Peter and the Apostles had the authority given to them by Christ to forgive sins.  How did they do this?  The answer is the same as it is for the church today, through Word and Sacrament (Rom 10:17)(1 Pe 3:21)(Mat 26:26-28).  The only difference is that instead of being called by the Church to do it they were sent by Jesus directly.

“And Jesus came and said to them, “All authority in heaven and on earth has been given to me.  Go therefore and make disciples of all nations, baptizing them in the name of the Father and of the Son and of the Holy Spirit,  teaching them to observe all that I have commanded you. And behold, I am with you always, to the end of the age.” Matthew 28:18‭-‬20 ESV

“And he gave the apostles, the prophets, the evangelists, the shepherds and teachers, to equip the saints for the work of ministry, for building up the body of Christ” Ephesians 4:11‭-‬12 ESV

We above see that Christ commissioned the apostles to give forgiveness of sins out with Baptism.  I have made the case in an older post on Justification that the same Gospel received in Baptism is the same as the one received in hearing the Word preached.

What am I saying?  I’m simply saying that Christ commissioned the Apostles to proclaim the Gospel in all its forms and that doing so is a use of the keys, specifically in the loosing of sins (Matt 16:15-10)(Matt 18:15-20)(John 20:22‭-‬23).  Just as the apostles had the commission and power from the Word to do this so does the Assembly of Believers today.

Below notice that to accomplish this commission the apostles established and directed Bishops and Elders in the Church with their apostolic authority given to them by Christ.  In addition to that, they also granted to the Bishops the ability to appoint elders.  As with above, I would then argue that the Church has the commission and authority by God to appoint the same functions with the same Keys.

“So I exhort the elders among you, as a fellow elder and a witness of the sufferings of Christ, as well as a partaker in the glory that is going to be revealed: shepherd the flock of God that is among you, exercising oversight, not under compulsion, but willingly, as God would have you; not for shameful gain, but eagerly; not domineering over those in your charge, but being examples to the flock.” 1 Peter 5:1‭-‬3 ESV

“Pay careful attention to yourselves and to all the flock, in which the Holy Spirit has made you overseers, to care for the church of God, which he obtained with his own blood.” Acts 20:28 ESV

“Obey your leaders and submit to them, for they are keeping watch over your souls, as those who will have to give an account. Let them do this with joy and not with groaning, for that would be of no advantage to you.” Hebrews 13:17 ESV

“And when they had appointed elders for them in every church, with prayer and fasting they committed them to the Lord in whom they had believed.” Acts 14:23 ESV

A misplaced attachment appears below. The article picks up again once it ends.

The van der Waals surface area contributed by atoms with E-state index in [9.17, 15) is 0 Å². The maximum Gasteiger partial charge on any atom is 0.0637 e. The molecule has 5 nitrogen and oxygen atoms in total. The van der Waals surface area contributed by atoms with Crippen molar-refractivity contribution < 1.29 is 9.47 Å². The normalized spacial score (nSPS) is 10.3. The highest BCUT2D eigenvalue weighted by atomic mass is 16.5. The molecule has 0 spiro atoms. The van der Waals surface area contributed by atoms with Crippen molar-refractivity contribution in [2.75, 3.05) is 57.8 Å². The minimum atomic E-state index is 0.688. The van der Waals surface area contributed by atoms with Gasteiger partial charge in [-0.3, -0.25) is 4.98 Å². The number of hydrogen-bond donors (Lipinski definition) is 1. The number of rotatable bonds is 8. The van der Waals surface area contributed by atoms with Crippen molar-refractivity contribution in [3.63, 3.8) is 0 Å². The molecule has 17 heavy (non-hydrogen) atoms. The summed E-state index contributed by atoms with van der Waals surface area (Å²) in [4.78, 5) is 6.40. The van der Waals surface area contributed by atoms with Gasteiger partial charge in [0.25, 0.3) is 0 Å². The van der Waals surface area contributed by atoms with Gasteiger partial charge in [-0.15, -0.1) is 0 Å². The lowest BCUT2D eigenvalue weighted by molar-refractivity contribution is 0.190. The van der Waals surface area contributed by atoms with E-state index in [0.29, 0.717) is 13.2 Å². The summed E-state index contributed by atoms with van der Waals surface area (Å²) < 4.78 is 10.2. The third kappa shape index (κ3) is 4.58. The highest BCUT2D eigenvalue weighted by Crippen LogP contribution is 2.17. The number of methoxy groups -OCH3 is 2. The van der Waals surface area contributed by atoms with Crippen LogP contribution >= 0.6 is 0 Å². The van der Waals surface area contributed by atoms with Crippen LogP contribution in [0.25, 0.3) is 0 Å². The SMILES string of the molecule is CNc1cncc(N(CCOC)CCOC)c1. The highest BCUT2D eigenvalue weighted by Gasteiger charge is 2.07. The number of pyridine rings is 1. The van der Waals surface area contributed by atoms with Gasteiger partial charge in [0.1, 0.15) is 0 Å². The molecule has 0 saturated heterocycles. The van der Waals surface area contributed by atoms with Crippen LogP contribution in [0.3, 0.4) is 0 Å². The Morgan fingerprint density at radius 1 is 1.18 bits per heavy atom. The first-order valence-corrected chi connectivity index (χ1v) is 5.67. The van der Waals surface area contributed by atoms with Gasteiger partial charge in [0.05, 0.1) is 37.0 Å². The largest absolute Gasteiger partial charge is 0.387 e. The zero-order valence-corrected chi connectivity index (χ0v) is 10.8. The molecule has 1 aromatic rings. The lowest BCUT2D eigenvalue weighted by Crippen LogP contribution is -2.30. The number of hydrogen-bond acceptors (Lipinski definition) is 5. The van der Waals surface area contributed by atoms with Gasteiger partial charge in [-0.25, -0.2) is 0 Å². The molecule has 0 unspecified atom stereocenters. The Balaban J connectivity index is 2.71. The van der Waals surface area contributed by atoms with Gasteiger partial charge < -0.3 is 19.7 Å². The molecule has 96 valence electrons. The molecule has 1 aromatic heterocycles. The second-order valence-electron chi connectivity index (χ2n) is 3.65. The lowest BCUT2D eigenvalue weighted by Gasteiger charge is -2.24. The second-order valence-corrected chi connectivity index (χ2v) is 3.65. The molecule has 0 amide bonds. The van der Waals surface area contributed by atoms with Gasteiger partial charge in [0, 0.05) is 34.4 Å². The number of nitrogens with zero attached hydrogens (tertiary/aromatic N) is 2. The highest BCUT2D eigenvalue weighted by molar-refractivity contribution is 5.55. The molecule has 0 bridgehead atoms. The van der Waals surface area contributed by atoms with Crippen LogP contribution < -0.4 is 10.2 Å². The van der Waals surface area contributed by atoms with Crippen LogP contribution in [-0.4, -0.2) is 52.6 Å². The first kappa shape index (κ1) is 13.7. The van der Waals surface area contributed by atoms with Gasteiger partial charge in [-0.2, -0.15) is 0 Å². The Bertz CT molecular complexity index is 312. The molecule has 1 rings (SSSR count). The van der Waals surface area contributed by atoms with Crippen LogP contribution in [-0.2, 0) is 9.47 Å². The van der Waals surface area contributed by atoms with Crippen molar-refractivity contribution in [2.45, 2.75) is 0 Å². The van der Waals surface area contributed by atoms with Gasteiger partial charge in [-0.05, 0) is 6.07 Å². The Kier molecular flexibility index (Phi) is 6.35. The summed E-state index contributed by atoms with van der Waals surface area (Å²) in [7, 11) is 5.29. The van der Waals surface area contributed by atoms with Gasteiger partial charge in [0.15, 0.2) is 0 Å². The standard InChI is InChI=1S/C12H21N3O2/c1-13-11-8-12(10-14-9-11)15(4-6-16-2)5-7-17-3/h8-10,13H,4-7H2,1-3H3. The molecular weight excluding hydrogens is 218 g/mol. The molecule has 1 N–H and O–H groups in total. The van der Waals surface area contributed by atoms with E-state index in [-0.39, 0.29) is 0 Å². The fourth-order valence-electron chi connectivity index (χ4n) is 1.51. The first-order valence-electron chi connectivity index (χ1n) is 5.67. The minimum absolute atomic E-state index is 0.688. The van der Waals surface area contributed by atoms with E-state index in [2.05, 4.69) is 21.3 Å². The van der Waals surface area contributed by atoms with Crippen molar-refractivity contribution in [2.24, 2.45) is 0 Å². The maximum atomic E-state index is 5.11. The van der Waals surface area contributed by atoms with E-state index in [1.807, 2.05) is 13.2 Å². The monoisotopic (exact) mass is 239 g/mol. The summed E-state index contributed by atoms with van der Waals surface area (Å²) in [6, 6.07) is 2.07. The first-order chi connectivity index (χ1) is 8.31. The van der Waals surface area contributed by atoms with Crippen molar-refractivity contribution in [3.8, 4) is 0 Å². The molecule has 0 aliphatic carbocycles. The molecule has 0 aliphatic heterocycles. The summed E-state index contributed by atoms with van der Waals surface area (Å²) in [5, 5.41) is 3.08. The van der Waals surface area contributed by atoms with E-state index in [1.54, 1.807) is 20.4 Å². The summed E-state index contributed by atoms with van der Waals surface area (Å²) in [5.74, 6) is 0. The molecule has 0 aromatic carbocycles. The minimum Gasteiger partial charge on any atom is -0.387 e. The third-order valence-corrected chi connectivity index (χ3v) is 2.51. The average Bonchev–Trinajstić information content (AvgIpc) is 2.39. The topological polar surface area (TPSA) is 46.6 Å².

“This is why I left you in Crete, so that you might put what remained into order, and appoint elders in every town as I directed you— if anyone is above reproach, the husband of one wife, and his children are believers and not open to the charge of debauchery or insubordination. For an overseer, as God’s steward, must be above reproach. He must not be arrogant or quick-tempered or a drunkard or violent or greedy for gain, but hospitable, a lover of good, self-controlled, upright, holy, and disciplined. He must hold firm to the trustworthy word as taught, so that he may be able to give instruction in sound doctrine and also to rebuke those who contradict it.” Titus 1:5‭-‬9 ESV

The office of the “Keys”

The Church has the authority to call Bishops and appointing Elders.  That said, these offices are Biblically defined.  The authority that the Church has to call people into these offices only extends as far as the scripture allows.

“The saying is trustworthy: If anyone aspires to the office of overseer, he desires a noble task. Therefore an overseer must be above reproach, the husband of one wife, sober-minded, self-controlled, respectable, hospitable, able to teach, not a drunkard, not violent but gentle, not quarrelsome, not a lover of money. He must manage his own household well, with all dignity keeping his children submissive, for if someone does not know how to manage his own household, how will he care for God’s church? He must not be a recent convert, or he may become puffed up with conceit and fall into the condemnation of the devil. Moreover, he must be well thought of by outsiders, so that he may not fall into disgrace, into a snare of the devil.” 1 Timothy 3:1‭-‬7 ESV

That is a long list of demands that sets the moral bar very high.  Does this mean Pastors should never sin?  I would argue that it means that they are to be sinless in Christ just as any believer is.  By that same token though this is the authority the scripture gives the Church to remove impenitent Pastors.

I don’t think it says that they must be married, my understanding is that in the Greek the meaning is “one-woman-man”.   This would mean though that we cannot forbid a pastor to marry (1Tim 4:3).